“Broadbeach and Miami are my go-tos.”
STUDYING AND ACCOMPLISHMENTS
Having already completed his undergraduate degree, Pritesh was familiar with university and its expectations. However, he found the approach to learning was different in Australia.
“Studying law, I found I was interested in the corporate and commercial side of things,” he says. “I was able to apply my knowledge straight away. Back in Canada, at law school, you’re pretty much just writing exams and you don’t get practical experience right away, but over here you’re able to apply what you learn in a practical setting.”
By being proactive and getting involved in opportunities offered by Bond University, Pritesh has been able to take part in a range of activities to enhance his resume.
“I’m doing a litigation clinic with the Federal and Supreme Court right now, which allows me to apply what I’ve learnt in my degree right away to the field where I’ll be working. I was selected for representing my cohort for my JD program, so I feel like just being involved made me reassured that this was totally worth going for.”
Pritesh was also made a Mayor’s Student Ambassador and has started his own not-for-profit as part of the program – YouthLab Initiative. YouthLab has impacted over 100 Indigenous Australian students and is about to launch its second event, career coaching with two-time TEDx speaker, Josh Farr.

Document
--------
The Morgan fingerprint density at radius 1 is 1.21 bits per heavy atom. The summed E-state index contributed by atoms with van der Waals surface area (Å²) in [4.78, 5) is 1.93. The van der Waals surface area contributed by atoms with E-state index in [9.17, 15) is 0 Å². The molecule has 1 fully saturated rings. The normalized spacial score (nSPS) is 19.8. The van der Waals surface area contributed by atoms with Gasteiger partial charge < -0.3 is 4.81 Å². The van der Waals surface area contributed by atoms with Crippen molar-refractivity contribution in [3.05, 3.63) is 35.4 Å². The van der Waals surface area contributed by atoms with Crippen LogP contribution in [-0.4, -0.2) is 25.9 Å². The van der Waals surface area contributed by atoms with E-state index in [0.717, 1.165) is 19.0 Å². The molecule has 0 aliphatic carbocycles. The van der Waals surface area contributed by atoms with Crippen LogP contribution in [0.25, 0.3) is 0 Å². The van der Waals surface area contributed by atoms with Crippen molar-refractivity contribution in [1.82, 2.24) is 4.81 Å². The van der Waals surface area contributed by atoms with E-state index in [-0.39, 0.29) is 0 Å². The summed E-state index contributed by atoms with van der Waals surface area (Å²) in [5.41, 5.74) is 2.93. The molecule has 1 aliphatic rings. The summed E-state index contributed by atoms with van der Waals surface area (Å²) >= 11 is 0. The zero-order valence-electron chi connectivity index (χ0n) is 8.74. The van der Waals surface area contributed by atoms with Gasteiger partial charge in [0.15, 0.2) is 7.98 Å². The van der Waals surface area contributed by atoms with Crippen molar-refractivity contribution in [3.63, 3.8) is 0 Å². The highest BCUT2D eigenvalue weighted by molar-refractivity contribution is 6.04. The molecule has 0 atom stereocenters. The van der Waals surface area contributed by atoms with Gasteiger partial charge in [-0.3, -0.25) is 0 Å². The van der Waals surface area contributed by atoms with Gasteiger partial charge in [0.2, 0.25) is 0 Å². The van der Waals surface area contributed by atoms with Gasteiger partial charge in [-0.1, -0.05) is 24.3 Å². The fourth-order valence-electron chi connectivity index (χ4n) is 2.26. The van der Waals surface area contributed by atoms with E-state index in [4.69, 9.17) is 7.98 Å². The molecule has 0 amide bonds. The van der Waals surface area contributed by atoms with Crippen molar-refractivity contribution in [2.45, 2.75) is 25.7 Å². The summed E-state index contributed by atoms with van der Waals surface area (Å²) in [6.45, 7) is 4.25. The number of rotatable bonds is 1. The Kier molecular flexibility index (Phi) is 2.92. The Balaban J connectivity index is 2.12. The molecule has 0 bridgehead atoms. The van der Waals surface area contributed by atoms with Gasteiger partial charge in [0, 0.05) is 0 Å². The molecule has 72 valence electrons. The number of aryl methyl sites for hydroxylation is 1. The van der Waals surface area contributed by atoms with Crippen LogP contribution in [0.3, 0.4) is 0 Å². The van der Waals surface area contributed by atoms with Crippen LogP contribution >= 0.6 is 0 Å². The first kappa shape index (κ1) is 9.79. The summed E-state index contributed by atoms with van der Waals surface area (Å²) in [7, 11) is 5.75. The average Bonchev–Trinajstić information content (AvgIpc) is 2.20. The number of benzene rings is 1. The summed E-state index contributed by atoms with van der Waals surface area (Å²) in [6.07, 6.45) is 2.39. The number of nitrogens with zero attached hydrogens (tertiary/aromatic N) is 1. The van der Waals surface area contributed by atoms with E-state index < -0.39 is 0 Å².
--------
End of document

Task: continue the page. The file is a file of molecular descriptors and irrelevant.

“At YouthLab, we organise events and workshops for youth [and] we try to provide them with opportunities to connect with industry professionals in the community,” he says. “If someone wants to be a lawyer, they can see someone who’s in the process of that, or someone that’s been in the industry for 20 years, and can decide if that’s what they really want to do. When they apply for university, they will know the direction they want to take.”
While Pritesh had initial plans to head home to Canada upon graduating, he’s now considering staying in Australia.
“When I moved here, I was just thinking of doing my degree and heading back, but after being here, I ended up changing plans and I’m thinking of staying here,” he says. “Things like YouthLab and the Mayor’s Student Ambassador program have allowed me to give back to the community, so I feel like being here will allow me to continue that.
“Once I finish my degree in two years, I’m going to try and get licensed over here in Queensland and then start practising full-time.”
ADVICE FOR INTERNATIONAL STUDENTS
Pritesh offers sound advice for fellow international students, referring to his personal experience and the thorough research he completed before moving to the Gold Coast.
“Don’t be shy reaching out to people,” he says. “Reach out to someone on LinkedIn, or if you have a family friend that’s living here, just reach out and ask them about their experience – you’ll get a different insight [which will] help you get into the process of moving to a different country. Getting that momentum is really important.”
Although, he does acknowledge that a big move can be an adjustment.
“Come with an open mind. A lot of students here get bogged down by the fact that they’re so far away from home, they miss their family… I experienced the same thing.”
However, he has a logical workaround when it comes to battling homesickness and settling into your new environment.
“We do live in the 21st century and we’re in a country that’s fortunate enough to have good technology,” he says. “You can make use of that; stay connected with people back home through Skype and social media. You need to find the right balance of staying connected back home and enjoying your stay in Australia.”